Docker Registry in-cluster kaniko cache

Speed up your kaniko builds using an in-cluster kaniko cache.

Caching the image layers when building with kaniko can significantly enhance the speed of your builds. When your workspace isn't persisted during your builds then local caching isn't an option. In this blog post we'll take a look at running our self-hosted Github Actions Runner for building a docker image using kaniko configured to cache layers in a Docker Registry deployed alongside our installation.

Note: in our example we'll enable persistence for the cached layers however in production it may be preferred to not persist the cache.

Bootstrap Kubernetes

We can use kind for bootstrapping a local Kubernetes cluster: kind create cluster

Install nfs-server-provisioner

We use the nfs-server-provisioner from the charts/stable for persisting the data:

helm repo add stable
helm upgrade --install nfs-server \
    --set persistence.enabled=true \
    --set persistence.size=10Gi \
    --set persistence.storageClass=standard \
    --set storageClass.defaultClass=true \
    --set \
    --set storageClass.mountOptions[0]="vers=4" \
    stable/nfs-server-provisioner \

Install the Docker Registry

The Docker Registry Helm Chart is also available in the charts/stable repository:

helm install registry \
    --set persistence.enabled=true \
    --set persistence.size=4Gi \
    --set persistence.storageClass=nfs-client \
    --set persistence.deleteEnabled=true \

Install the GitHub Actions Runner

The Github Actions Runner Helm Chart is hosted in our hosted ChartMuseum. Install the actions-runner with the dind dependency enabled and configured with the insecure Docker Registry:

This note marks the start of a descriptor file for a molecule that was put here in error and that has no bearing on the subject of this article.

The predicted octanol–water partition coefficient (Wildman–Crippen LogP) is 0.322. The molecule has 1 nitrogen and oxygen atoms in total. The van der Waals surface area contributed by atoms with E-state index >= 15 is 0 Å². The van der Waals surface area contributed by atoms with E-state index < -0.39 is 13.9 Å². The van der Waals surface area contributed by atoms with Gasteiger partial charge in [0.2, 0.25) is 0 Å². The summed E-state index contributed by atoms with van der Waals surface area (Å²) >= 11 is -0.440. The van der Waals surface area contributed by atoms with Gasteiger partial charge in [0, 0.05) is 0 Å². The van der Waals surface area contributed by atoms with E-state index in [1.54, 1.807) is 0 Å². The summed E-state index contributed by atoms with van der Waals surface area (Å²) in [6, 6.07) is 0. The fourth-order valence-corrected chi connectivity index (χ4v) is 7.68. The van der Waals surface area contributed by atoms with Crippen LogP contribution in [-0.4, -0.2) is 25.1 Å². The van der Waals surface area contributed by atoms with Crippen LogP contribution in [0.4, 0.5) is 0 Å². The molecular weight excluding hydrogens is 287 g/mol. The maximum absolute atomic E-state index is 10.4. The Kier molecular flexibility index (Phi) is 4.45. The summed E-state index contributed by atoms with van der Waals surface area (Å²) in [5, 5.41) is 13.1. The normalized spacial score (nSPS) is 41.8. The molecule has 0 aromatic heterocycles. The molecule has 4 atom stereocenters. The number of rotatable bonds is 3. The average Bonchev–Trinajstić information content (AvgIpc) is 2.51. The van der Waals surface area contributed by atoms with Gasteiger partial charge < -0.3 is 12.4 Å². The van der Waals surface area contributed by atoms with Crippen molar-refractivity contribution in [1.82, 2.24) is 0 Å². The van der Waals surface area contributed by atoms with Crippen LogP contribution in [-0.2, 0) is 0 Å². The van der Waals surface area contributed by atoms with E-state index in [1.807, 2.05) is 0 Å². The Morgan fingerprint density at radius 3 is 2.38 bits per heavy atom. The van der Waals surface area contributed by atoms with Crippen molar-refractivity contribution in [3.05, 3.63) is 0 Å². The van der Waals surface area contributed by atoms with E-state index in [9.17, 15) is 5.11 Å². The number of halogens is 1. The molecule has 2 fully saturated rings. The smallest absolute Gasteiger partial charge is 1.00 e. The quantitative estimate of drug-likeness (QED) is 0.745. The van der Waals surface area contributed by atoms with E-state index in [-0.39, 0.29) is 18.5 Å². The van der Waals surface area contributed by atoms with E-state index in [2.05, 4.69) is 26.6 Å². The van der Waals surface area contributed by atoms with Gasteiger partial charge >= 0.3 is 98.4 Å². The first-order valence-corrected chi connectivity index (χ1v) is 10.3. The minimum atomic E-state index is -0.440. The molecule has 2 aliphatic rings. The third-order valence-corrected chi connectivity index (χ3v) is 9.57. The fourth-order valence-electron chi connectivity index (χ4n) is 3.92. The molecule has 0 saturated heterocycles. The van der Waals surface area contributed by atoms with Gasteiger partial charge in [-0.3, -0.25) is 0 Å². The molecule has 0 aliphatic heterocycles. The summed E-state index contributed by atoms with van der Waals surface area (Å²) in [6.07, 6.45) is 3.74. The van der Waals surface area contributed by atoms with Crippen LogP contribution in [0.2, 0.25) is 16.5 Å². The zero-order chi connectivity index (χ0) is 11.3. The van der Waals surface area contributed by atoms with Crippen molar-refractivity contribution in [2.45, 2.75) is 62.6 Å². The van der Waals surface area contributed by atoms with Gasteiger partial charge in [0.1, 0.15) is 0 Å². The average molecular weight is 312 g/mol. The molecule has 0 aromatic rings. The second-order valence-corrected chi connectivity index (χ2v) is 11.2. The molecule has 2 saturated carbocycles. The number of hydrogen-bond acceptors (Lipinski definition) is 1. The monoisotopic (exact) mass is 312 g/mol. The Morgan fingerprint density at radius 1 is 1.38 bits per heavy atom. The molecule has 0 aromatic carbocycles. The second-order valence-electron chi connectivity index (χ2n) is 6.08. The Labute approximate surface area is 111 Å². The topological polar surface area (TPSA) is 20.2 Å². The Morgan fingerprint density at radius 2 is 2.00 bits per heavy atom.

helm repo add lazybit
helm upgrade --install actions-runner \
    --set global.storageClass=nfs-client \
    --set github.username=${GITHUB_USERNAME} \
    --set github.password=${GITHUB_TOKEN} \
    --set github.owner=${GITHUB_OWNER} \
    --set github.repository=${GITHUB_REPOSITORY} \
    --set persistence.enabled=true \
    --set persistence.certs.existingClaim=certs-actions-runner-dind-0 \
    --set persistence.workspace.existingClaim=workspace-actions-runner-dind-0 \
    --set dind.kaniko=true \
    --set dind.insecureRegistries[0]="registry-docker-registry:5000" \
    --set dind.persistence.enabled=true \
    --set dind.persistence.certs.accessModes[0]=ReadWriteMany \
    --set dind.persistence.certs.size=128Mi \
    --set dind.persistence.workspace.accessModes[0]=ReadWriteMany \
    --set dind.persistence.workspace.size=4Gi \
    --set dind.resources.requests.memory="1Gi" \
    --set dind.resources.requests.cpu="1" \
    --set dind.resources.limits.memory="2Gi" \
    --set dind.resources.limits.cpu="2" \
    --set dind.livenessProbe.enabled=false \
    --set dind.readinessProbe.enabled=false \
    lazybit/actions-runner \

Using kaniko in your workflow

Push the cache layers to our in-cluster Docker Registry and release the tagged image to our Docker Hub repository:

  DOCKER_REGISTRY: "lazybit"
  DOCKER_REGISTRY_CACHE: "registry-docker-registry:5000"
    name: kaniko
    needs: lint
    runs-on: self-hosted
      - run: |
          docker run --rm -i \
              -v ${PWD}:/workspace/source \
              -v /kaniko/.docker/config.json:/kaniko/.docker/config.json \
                  --dockerfile=/workspace/source/Dockerfile \
                  --destination=${DOCKER_REGISTRY}/hello-world:latest \
                  --context=/workspace/source \
                  --cache-repo=${DOCKER_REGISTRY_CACHE}/hello-world/cache \
                  --cache=true \
                  --insecure=true \